May 10, 2011
Time is one thing almost everyone wishes they could have more of. With more time, we could accomplish anything – finish those long-delayed projects, get more sleep, learn new skills, read Lord of the Rings backwards. But sadly, we only have a finite number of hours in a day, and that’s a fact of life we can’t change.
But given how valuable time is, why do we allow it to pass so casually? Shouldn’t we track and understand where it’s going?
The obvious answer: yes. At least for our web projects.
There used to be a point where I wouldn’t track any of the time I’d spend on a project. Time tracking was too much of a barrier to my creative process. So I’d jump into a project and begin the work, and hours would pass, but no big deal – the mission was accomplished.
And here’s why I was wrong – and why I completely changed my time management habits.
When we have something that’s valuable and tangible – like money – we tend to be good at tracking it. We use budgets and bank accounts and forecasting spreadsheets to see where every penny is going. That knowledge and persistence is what makes people successful.
So why shouldn’t the same be done with time?
Time is worth more than money, because once time is gone, it’s gone for good. Money can always be found again.
Therefore, it only makes sense to treat time with the same diligence that we show our money. During the working day, a smart businessperson can tell you what they did, how much time they spent on it, and how it contributed to the success of the business. Web project managers and web designers should adapt the same philosophy. How much time was dedicated toward what projects? Chances are you know how much money is in your bank account.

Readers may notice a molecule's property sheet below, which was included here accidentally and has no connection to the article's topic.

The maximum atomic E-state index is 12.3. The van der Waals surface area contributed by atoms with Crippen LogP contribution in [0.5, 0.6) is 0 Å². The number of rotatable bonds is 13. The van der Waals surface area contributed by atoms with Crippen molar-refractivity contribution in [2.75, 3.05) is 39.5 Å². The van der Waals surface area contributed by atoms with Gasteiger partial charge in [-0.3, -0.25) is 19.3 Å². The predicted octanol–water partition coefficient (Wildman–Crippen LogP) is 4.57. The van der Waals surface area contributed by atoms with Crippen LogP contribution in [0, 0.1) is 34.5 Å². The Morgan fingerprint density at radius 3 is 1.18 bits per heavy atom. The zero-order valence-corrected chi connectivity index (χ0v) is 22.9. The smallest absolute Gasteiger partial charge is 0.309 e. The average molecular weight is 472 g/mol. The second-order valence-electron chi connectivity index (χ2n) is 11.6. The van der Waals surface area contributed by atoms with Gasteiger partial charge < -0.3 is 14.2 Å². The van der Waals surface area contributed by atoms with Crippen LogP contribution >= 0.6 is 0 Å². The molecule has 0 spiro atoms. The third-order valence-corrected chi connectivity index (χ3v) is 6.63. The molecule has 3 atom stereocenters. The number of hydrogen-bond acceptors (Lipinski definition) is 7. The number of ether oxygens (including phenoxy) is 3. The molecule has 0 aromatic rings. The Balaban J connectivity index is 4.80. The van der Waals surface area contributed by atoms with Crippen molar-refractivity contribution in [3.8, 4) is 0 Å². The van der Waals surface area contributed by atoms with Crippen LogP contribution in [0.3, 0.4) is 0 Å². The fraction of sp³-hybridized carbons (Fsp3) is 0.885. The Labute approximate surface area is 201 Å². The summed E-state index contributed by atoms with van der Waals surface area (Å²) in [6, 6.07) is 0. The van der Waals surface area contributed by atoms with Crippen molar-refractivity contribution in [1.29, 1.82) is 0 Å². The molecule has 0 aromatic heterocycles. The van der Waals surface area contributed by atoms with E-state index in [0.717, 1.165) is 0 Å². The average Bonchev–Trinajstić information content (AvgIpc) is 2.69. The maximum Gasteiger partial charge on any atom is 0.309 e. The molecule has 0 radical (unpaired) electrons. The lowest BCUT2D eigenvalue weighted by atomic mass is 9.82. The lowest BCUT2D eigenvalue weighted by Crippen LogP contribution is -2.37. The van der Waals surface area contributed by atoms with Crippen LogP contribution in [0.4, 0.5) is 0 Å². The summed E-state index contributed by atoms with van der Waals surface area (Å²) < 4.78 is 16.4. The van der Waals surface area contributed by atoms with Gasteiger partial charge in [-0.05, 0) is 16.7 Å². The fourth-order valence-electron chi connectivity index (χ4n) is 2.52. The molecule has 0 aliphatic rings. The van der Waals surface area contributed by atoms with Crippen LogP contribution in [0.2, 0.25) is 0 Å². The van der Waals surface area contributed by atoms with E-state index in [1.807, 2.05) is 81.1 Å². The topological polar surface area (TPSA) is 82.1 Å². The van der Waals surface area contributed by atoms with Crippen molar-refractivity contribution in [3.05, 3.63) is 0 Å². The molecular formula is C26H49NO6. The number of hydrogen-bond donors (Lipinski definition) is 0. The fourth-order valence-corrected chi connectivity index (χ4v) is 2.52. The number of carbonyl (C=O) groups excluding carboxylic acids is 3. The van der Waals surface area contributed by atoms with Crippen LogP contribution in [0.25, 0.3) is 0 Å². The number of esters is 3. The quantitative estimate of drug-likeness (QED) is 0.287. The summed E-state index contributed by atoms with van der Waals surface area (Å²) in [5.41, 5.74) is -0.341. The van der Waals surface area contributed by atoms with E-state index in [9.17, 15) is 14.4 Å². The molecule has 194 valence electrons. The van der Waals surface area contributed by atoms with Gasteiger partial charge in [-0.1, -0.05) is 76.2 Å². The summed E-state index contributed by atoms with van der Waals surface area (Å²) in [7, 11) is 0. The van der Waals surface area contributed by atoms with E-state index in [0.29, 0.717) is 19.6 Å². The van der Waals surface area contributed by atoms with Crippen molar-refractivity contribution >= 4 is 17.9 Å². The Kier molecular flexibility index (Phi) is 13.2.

Tracking time spent on business and projects is like exercising. At first, you may find that you’re slow and inefficient, and it may take your body a long time to finish a routine, but when you get into the groove of things, and your body becomes more accustomed to the routine, you’ll find yourself exercising more efficiently as your speed and strength increase. And if you’re smart and you track your exercising, you’ll be able to see these improvements and identify where further enhancements need to be made
Your time is no different. Once you start tracking it, you’ll see a bloat of inefficiencies. It’s nothing to be ashamed of, because now you’ve seen the light. You can work toward creating more time by eliminating the waste.
Having a solid grasp of what you and your team do during the business day means tracking all time spent. I don’t mean the time used to go to the restroom or to drop a letter into the outgoing mail. Generally, anything that will take more than five or ten minutes should be tracked.
Provided a good time tracking system is in place, you’ll have data. Good data. Data you can pull up in an instant to see where time is going. All of this gives you a clear picture as to how your projects are doing and what resources are going where.
Finding time tracking software isn’t difficult. There are tons of applications out there, and many project management systems incorporate some element of time tracking. However, finding software that will work efficiently within your project environment isn’t so easy.
To be effective, time tracking software must flow seamlessly from system to system. So essentially it needs to be web-based. Widget support is also a must – the software should be able to tie in with other platforms. For example, Harvest is a web-based application that connects with Zendesk for support ticket time tracking (on a side note, I’ve always highly recommended both Harvest and Zendesk).
There are several layers to consider in the realm of project logistics and time tracking:
With a system this granular and flexible in place, resource and time tracking is not complicated, and there’s a built-in measure of accountability.